3. Toss a little more oil into your skillet, and over medium heat, toast the 1 1/2 tablespoons of chili powder, 1/2 a tablespoon of Chinese 5 Spice, and minced garlic, stirring constantly with a wooden spoon for about 30 seconds. Add 1/2 a cup of water and use your spoon to scrape up any browned bits from the bottom of the skillet. Whisk in the peanut butter, cocoa powder, soy sauce, sugar, and a dash of kosher salt, and let bubble and thicken over medium heat for 4-5 minutes. THIS IS IMPORTANT: you must taste the sauce at this point and use your spidey senses to figure out what it needs to make it taste balanced and delicious. Needs more spice? Add more chili powder or some cayenne. Lacking in flavor? Add more kosher salt. Mine was a little thin and I couldn’t taste the sweetness, so I drizzled in honey and it made it perfect. If you’re cooking fresh chicken, add them and any accumulated juices back to the skillet and coat in the sauce. Turn on low and let simmer for 15-20 minutes.
  4. Back to the poblanos. Use your hands to gently peel the skin off the peppers and remove the bulk of the seeds. Throw them in the carafe of a blender, along with a clove of garlic, a peeled shallot, and a dash of kosher salt. Chop off the stem base from the bundle of cilantro and toss into the blender as well, then blend until smooth (scrape down the sides of  the blender if you need to). You’ve now got yourself some bangin’ green soffrito! Pour half into a jar to store in the fridge and use later (we’ll get to that) and set the other half aside to use in the rice.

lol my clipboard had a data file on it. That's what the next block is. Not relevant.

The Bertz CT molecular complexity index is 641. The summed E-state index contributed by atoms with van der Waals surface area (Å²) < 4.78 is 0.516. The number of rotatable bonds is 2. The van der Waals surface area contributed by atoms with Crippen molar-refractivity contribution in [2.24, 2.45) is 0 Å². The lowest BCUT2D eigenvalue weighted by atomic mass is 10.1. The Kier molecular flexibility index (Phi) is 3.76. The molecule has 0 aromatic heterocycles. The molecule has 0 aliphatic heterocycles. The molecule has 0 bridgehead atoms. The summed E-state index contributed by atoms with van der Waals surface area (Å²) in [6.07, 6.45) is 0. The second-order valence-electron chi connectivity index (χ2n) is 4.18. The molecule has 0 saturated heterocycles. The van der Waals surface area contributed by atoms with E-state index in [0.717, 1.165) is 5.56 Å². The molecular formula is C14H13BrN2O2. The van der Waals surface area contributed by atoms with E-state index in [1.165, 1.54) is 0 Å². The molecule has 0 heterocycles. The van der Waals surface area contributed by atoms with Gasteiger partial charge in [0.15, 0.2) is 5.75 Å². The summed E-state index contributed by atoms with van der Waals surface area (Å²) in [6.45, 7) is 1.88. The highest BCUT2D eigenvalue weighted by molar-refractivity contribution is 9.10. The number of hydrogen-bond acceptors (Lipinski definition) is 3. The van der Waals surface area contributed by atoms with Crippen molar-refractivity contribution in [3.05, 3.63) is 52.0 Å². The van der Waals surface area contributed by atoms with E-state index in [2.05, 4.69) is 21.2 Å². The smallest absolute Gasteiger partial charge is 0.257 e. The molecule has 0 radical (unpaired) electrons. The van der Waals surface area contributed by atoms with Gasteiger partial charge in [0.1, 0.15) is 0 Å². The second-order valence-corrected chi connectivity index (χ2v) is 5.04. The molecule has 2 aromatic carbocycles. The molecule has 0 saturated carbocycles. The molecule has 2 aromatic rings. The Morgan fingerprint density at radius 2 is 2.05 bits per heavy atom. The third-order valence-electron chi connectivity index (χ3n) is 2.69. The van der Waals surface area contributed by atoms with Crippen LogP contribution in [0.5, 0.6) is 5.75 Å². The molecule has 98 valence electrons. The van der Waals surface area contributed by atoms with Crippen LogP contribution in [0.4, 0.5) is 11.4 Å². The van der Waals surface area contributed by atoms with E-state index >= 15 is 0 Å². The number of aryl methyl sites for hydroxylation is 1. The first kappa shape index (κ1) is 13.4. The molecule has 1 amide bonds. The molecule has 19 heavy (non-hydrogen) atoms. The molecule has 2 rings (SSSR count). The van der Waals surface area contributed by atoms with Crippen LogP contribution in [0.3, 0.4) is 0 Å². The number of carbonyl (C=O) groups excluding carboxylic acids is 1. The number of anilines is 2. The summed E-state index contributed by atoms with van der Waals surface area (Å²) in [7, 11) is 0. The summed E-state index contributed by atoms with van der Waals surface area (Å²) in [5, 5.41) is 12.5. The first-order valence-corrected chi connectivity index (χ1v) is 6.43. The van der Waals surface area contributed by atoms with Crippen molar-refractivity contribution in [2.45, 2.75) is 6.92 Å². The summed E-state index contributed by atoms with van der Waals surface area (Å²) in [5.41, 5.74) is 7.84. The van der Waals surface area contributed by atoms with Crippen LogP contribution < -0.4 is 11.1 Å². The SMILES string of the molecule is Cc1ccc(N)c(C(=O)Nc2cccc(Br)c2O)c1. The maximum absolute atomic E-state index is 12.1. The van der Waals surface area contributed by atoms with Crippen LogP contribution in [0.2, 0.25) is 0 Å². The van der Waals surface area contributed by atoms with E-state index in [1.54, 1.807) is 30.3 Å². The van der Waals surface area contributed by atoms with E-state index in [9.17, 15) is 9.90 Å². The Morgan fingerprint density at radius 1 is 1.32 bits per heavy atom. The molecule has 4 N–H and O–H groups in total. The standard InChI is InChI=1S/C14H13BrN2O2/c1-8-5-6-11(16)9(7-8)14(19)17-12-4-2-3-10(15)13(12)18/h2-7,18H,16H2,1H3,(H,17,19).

5. Pour a couple teaspoons of olive oil and the rice into a small saucepan and turn to medium heat. Stir the dry rice constantly, toasting it but watching to make sure it doesn’t scorch. You’re done when the rice turns opaque white, about 2-3 minute in. Toasting the rice gives it a toothsome texture and helps keep the granules separated, not sticky. This technique is what makes a rice pilaf a pilaf–it’s not just “rice with stuff in it” as that poor girl on Food Network Star believed. Once the rice is good n’ toasty, pour in 1 1/2 cups of water, a big dash of salt, and the rest of the poblano soffrito. Turn to low, cover, and let simmer for 15 minutes. Cut the heat and let it steam covered for another 5-10 minutes. Remove the lid and stir, so the poblano soffrito is well incorporated.
  6. Put the rice and chicken on a plate, and enjoy! Garnish with lime wedges and sour cream.

Remix The Dish: the next day I tossed some chopped chicken up with the leftover mole sauce, rolled them up in corn tortillas, and baked on 375 degrees for 20 minutes. BOOM insta enchiladas. The soffrito is great to have in the fridge as well–stir into eggs before scrambling, whiz in the blender with some Greek yogurt and a splash of water for a tasty sauce/salad dressing, mix with sour cream as a dip, or spoon over goat/cream cheese and spread over bread.